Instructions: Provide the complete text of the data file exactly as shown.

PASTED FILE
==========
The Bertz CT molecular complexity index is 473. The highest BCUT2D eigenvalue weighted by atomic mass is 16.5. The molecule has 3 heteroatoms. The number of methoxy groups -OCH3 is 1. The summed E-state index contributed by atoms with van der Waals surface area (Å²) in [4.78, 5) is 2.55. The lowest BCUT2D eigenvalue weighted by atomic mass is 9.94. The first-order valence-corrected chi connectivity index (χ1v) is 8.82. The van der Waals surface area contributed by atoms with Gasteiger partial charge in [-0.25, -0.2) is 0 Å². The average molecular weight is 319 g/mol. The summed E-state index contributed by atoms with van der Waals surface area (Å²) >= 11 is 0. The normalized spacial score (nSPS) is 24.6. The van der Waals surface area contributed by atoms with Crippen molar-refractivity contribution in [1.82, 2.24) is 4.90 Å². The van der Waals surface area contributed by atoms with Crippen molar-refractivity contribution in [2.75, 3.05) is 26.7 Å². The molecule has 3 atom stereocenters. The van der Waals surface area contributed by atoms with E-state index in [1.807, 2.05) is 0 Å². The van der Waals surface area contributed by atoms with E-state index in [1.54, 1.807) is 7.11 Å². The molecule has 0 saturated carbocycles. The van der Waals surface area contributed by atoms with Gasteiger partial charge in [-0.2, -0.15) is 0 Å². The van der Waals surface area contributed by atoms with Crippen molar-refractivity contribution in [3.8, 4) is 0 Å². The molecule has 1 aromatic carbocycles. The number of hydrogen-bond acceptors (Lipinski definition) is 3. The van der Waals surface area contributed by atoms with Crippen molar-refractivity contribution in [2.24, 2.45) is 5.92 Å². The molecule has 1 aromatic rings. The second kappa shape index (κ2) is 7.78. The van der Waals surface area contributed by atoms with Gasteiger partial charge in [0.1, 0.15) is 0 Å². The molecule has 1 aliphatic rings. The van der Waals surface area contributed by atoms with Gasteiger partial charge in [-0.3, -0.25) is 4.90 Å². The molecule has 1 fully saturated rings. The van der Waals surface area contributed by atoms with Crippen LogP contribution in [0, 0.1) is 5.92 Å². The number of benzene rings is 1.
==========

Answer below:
The Bertz CT molecular complexity index is 473. The highest BCUT2D eigenvalue weighted by atomic mass is 16.5. The molecule has 3 heteroatoms. The number of methoxy groups -OCH3 is 1. The summed E-state index contributed by atoms with van der Waals surface area (Å²) in [4.78, 5) is 2.55. The lowest BCUT2D eigenvalue weighted by atomic mass is 9.94. The first-order valence-corrected chi connectivity index (χ1v) is 8.82. The van der Waals surface area contributed by atoms with Gasteiger partial charge in [-0.25, -0.2) is 0 Å². The average molecular weight is 319 g/mol. The summed E-state index contributed by atoms with van der Waals surface area (Å²) >= 11 is 0. The normalized spacial score (nSPS) is 24.6. The van der Waals surface area contributed by atoms with Crippen molar-refractivity contribution in [1.82, 2.24) is 4.90 Å². The van der Waals surface area contributed by atoms with Crippen molar-refractivity contribution in [2.75, 3.05) is 26.7 Å². The molecule has 3 atom stereocenters. The van der Waals surface area contributed by atoms with E-state index in [1.807, 2.05) is 0 Å². The van der Waals surface area contributed by atoms with E-state index in [1.54, 1.807) is 7.11 Å². The molecule has 0 saturated carbocycles. The van der Waals surface area contributed by atoms with Gasteiger partial charge in [-0.2, -0.15) is 0 Å². The van der Waals surface area contributed by atoms with Crippen molar-refractivity contribution in [3.8, 4) is 0 Å². The molecule has 1 aromatic carbocycles. The number of hydrogen-bond acceptors (Lipinski definition) is 3. The van der Waals surface area contributed by atoms with Crippen molar-refractivity contribution in [2.24, 2.45) is 5.92 Å². The molecule has 1 aromatic rings. The second kappa shape index (κ2) is 7.78. The van der Waals surface area contributed by atoms with Gasteiger partial charge in [0.1, 0.15) is 0 Å². The molecule has 1 aliphatic rings. The van der Waals surface area contributed by atoms with Gasteiger partial charge in [-0.3, -0.25) is 4.90 Å². The molecule has 1 fully saturated rings. The van der Waals surface area contributed by atoms with Crippen LogP contribution in [0, 0.1) is 5.92 Å². The number of benzene rings is 1.